Why do some organizations full of competent, smart, hard-working people sometimes fail? The headlines about failed organizations often discuss what happened but rarely get into the “why” behind it. As a former executive of Borders, I noticed media coverage consistently discussed missing the digital revolution as the core reason behind the Borders’ bankruptcy and liquidation, but the real question on everyone’s mind is why the company got off track.
Borders was founded in Ann Arbor, Michigan, in 1971 by Louis and Tom Borders. While students at the University of Michigan, they created what was then a revolutionary system to track book sales and inventory. The book inventory system could analyze a huge number of titles across thousands of subjects. The system tailored assortments to local tastes and projected specific demand by store. The concept was built around being able to provide the customer with the books they wanted, when they wanted them, in an inviting atmosphere with comfy chairs, a café, and nice music playing. It was a place where customers could escape from their daily lives to gain some knowledge, relax, and be entertained. And it was a huge hit with customers; Borders grew like crazy as a result.
For an organization that started with a strong sense of purpose, we lost our customer-centric focus and purpose as the book industry began to transform. We scrambled to develop new strategies and over time we became an organization focused mostly on short-term financial decisions – often at the customer’s expense. We made small decisions – like changing the customer return policy to save a few dollars – that looked good on paper, but resulted in more customer goodwill lost than it was worth. We decided to introduce a loyalty card program simply because Barnes and Noble had one and we felt we needed one to compete. This program involved sending emails to our customers multiple times a week in an attempt to drive traffic to our stores through couponing. While this resulted in “pops” in sales, the long-term negative impact was detrimental. Our customers grew numb to the large number of emails in their in-box every week.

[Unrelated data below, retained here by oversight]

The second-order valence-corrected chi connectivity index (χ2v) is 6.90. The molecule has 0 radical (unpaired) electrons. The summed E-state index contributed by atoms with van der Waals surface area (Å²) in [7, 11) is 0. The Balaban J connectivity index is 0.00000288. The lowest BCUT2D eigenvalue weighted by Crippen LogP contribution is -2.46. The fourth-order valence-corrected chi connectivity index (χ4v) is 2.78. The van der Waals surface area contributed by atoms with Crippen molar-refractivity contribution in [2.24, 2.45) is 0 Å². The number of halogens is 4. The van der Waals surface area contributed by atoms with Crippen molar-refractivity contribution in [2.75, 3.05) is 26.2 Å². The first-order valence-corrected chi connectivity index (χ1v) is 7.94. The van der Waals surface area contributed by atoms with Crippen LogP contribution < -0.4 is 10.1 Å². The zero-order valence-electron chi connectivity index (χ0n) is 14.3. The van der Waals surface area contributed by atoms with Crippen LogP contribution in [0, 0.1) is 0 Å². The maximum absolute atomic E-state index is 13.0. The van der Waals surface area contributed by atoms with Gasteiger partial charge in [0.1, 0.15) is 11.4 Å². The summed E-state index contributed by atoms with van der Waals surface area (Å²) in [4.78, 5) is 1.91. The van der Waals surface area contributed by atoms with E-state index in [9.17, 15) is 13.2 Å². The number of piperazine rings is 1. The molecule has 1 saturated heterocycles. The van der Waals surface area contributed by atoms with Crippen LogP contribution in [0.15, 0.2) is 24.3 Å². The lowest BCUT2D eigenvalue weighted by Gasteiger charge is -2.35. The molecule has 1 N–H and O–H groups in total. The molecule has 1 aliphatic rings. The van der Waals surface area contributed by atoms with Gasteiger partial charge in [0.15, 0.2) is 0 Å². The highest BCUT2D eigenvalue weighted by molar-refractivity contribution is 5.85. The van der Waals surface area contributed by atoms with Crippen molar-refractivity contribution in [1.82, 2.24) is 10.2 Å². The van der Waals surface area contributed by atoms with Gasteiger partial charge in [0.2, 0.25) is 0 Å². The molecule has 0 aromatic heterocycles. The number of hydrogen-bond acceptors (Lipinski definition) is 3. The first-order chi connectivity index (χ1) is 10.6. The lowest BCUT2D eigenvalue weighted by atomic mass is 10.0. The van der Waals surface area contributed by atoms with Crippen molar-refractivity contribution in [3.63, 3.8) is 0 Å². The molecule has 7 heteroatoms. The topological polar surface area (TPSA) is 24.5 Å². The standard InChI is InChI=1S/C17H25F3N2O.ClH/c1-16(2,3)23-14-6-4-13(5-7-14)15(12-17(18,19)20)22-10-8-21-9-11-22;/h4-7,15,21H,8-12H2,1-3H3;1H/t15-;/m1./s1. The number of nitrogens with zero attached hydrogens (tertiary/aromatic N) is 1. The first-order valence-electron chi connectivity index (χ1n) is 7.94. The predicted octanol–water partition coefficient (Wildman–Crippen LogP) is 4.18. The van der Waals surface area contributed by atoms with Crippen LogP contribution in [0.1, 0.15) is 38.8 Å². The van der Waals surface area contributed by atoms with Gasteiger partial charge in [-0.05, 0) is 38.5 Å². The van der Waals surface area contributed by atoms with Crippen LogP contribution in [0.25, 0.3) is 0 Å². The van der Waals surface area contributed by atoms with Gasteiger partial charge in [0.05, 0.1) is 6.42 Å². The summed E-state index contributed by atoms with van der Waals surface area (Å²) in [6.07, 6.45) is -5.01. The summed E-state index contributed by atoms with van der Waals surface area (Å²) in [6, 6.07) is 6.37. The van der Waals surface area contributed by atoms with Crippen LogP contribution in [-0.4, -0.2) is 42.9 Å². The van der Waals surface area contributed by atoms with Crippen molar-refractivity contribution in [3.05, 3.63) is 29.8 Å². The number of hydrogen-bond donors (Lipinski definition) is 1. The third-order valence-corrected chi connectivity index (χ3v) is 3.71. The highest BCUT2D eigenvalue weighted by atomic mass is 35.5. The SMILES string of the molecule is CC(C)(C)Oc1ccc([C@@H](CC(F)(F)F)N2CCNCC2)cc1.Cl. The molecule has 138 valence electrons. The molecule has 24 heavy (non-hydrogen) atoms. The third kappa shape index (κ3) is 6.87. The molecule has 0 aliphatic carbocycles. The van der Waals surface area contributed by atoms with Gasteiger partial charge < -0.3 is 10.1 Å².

The bottom line is that we lost our focus on the customer, our purpose for being, and most importantly our people. Toward the end of our tenure, it was necessary to focus on short-term results but there was an extended period where we had an opportunity to turn it around. I failed to fully appreciate the importance of giving all employees a sense of purpose. I assumed the “burning platform” alone would drive the change required. We should have collectively spent more time listening to our front-line employees to gain better insights into what customers wanted and possibly even taken it a step further to include the front line in the discussion around Borders’ strategic direction to renew our purpose.
I’m not saying that we should have spent hours locked in a conference room artfully crafting a mission or vision statement. In fact, I find most vision and mission statements rather ineffective. I doubt the Borders brothers spent much time worrying about having a vision statement in the early days. However, it was clear they were driven by a collective purpose. This purpose helped Borders understand why it existed, its reason for being, as a living, breathing part of the culture. I found this 2011 HBR blog takes a humorous approach in poking fun at mission statements and explaining the importance of having a mission or purpose.